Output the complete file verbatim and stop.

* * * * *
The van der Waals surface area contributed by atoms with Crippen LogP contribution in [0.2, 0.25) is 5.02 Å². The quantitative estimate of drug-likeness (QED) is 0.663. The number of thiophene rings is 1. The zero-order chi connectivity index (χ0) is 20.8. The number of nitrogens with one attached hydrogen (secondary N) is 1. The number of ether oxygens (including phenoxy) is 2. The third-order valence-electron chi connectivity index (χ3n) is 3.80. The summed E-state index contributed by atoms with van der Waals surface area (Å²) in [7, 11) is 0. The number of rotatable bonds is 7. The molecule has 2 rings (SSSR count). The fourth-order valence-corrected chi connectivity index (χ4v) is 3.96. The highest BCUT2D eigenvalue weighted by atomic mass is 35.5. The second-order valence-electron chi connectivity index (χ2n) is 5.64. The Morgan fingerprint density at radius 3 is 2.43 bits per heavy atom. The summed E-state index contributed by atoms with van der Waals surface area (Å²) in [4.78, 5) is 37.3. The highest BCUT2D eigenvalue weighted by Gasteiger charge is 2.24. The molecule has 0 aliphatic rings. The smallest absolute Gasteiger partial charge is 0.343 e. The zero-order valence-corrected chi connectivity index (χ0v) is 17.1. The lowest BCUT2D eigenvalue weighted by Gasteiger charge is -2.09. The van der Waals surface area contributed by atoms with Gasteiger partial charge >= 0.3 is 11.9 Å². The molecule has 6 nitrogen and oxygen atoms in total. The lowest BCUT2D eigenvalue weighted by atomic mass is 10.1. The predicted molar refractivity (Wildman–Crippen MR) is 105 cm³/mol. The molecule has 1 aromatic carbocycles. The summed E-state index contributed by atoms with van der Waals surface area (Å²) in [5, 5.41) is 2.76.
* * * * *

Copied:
The van der Waals surface area contributed by atoms with Crippen LogP contribution in [0.2, 0.25) is 5.02 Å². The quantitative estimate of drug-likeness (QED) is 0.663. The number of thiophene rings is 1. The zero-order chi connectivity index (χ0) is 20.8. The number of nitrogens with one attached hydrogen (secondary N) is 1. The number of ether oxygens (including phenoxy) is 2. The third-order valence-electron chi connectivity index (χ3n) is 3.80. The summed E-state index contributed by atoms with van der Waals surface area (Å²) in [7, 11) is 0. The number of rotatable bonds is 7. The molecule has 2 rings (SSSR count). The fourth-order valence-corrected chi connectivity index (χ4v) is 3.96. The highest BCUT2D eigenvalue weighted by atomic mass is 35.5. The second-order valence-electron chi connectivity index (χ2n) is 5.64. The Morgan fingerprint density at radius 3 is 2.43 bits per heavy atom. The summed E-state index contributed by atoms with van der Waals surface area (Å²) in [4.78, 5) is 37.3. The highest BCUT2D eigenvalue weighted by Gasteiger charge is 2.24. The molecule has 0 aliphatic rings. The smallest absolute Gasteiger partial charge is 0.343 e. The zero-order valence-corrected chi connectivity index (χ0v) is 17.1. The lowest BCUT2D eigenvalue weighted by Gasteiger charge is -2.09. The van der Waals surface area contributed by atoms with Gasteiger partial charge >= 0.3 is 11.9 Å². The molecule has 6 nitrogen and oxygen atoms in total. The lowest BCUT2D eigenvalue weighted by atomic mass is 10.1. The predicted molar refractivity (Wildman–Crippen MR) is 105 cm³/mol. The molecule has 1 aromatic carbocycles. The summed E-state index contributed by atoms with van der Waals surface area (Å²) in [5, 5.41) is 2.76.